Physical Therapists Playing Critical Role in Post-Earthquake Haiti
Haiti’s devastating January 12 earthquake left hundreds of thousands of people dead, tons of rubble scattered along the streets of Port-au-Prince and thousands of new amputees in a nation that relies heavily on its workers for physical labor. Many people within the disabled population in Haiti have historically not been able to earn a living, and have been tucked away out of sight due to the social stigma that physical disability can bring. With such large volumes of newly disabled, the Haitian people may be redefining their concept of disability, and discovering the productive roles the disabled play in the United States and elsewhere in the world. It’s a paradigm shift that is creating an enormous need for education and rehabilitation --- and UM physical therapists are taking the lead in filling that critical role.
Since the second week after the quake, there has been a continuous stream of clinical faculty, staff, alumni, and colleagues organized by the Department of Physical at the Miller School sent to the UM Hospital in Haiti. These therapists get right to work by evaluating the functional mobility needs of hundreds of patients, and their goal is to promote normal movement, strength and function to the extent each patient is capable. And this is only the beginning.
“The physical therapy needs will go on for years,” says Teresa Glynn, M.S.P.T., associate chair of clinical services for the physical therapy department. “Our scope of service covers general trauma, spinal cord injuries, amputees, wound care, pediatrics, patients with stroke, or traumatic brain injury to name a few. Our work is really dedicated to helping people overcome their physical challenges and to live fulfilling lives.”
As Project Medishare takes over the long-term UM medical effort, establishing a rehabilitation hospital is a priority. Up to 80 percent of the population of that facility is expected to be involved in some type of physical therapy, whether it’s fine motor skills such as finger dexterity, or gross motor skills such as walking, functional daily movement, and sports.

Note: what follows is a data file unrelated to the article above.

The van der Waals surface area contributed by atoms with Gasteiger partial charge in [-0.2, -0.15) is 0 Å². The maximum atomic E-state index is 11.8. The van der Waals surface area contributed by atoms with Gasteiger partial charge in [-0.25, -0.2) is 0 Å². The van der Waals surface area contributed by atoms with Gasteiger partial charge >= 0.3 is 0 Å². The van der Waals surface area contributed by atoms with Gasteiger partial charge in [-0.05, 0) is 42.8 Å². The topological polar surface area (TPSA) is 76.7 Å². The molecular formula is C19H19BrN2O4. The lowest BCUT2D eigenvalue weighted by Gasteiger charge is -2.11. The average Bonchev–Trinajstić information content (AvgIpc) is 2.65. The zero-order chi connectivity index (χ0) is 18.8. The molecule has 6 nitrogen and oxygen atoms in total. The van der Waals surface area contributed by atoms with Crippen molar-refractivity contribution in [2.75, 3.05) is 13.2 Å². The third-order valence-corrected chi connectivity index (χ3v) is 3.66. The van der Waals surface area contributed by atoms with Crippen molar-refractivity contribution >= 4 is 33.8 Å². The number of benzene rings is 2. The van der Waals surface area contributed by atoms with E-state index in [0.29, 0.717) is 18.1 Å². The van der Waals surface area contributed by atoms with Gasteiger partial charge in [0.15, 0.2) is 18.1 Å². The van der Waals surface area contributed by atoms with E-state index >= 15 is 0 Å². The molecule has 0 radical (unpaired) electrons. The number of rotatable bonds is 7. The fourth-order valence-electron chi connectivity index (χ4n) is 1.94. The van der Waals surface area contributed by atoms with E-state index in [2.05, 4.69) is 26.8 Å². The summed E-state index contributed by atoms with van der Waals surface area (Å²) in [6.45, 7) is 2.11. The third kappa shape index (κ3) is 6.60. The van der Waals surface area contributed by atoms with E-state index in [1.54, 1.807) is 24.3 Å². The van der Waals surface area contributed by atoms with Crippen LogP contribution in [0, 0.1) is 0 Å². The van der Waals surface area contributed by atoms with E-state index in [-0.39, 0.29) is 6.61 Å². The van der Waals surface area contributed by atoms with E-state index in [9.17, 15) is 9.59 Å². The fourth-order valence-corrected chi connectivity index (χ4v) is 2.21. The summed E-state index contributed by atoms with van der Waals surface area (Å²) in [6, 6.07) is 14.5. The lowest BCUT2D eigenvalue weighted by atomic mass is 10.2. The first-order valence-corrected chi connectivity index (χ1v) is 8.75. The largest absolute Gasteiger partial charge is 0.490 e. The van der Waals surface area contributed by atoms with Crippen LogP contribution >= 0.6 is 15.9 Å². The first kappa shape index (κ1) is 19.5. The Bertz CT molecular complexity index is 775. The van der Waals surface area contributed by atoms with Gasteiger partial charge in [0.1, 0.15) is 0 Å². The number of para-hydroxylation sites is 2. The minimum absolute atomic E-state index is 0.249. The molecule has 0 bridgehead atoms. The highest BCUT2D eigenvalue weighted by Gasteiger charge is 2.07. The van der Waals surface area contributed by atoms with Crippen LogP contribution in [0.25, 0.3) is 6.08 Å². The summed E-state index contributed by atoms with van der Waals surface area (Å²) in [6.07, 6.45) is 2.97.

Sherrill Hayes, Ph.D., P.T., professor and chair of physical therapy says “for the persons with amputations, there will soon be comprehensive efforts aimed at measuring, fitting, and fabricating artificial limbs in Haiti, followed by physical therapy ambulation training. Key to these efforts is Dr. Robert Gailey.”
Gailey, associate professor of physical therapy, is organizing a massive project to get prosthetics into the earthquake-ravaged area. “Dr. Gailey is long known for his community service efforts, especially with persons with amputations. It is through his international contacts, leadership, and tireless commitment, that many of these efforts will be soon coming together in Haiti,” says Hayes.
The Miller School’s Department of Physical Therapy, a doctoral level program, is one of the top ten in the nation. Department leaders hope to assist Haitian health workers in establishing a technical level program to train rehab technicians in their own country, and perhaps ultimately help establish a professional level preparatory program, as this will be a long term professional health care need.
Glynn says any disaster plan should have therapists heading into the target area in the first wave. In the U.S., physical therapy often starts the same day as surgery, and immediate PT can prevent post-operative complications such as pneumonia and blood clot formation, in addition to providing pain relief. “That’s how soon we can be effective. Long gone are the days that we wait a week after surgery to start therapy.”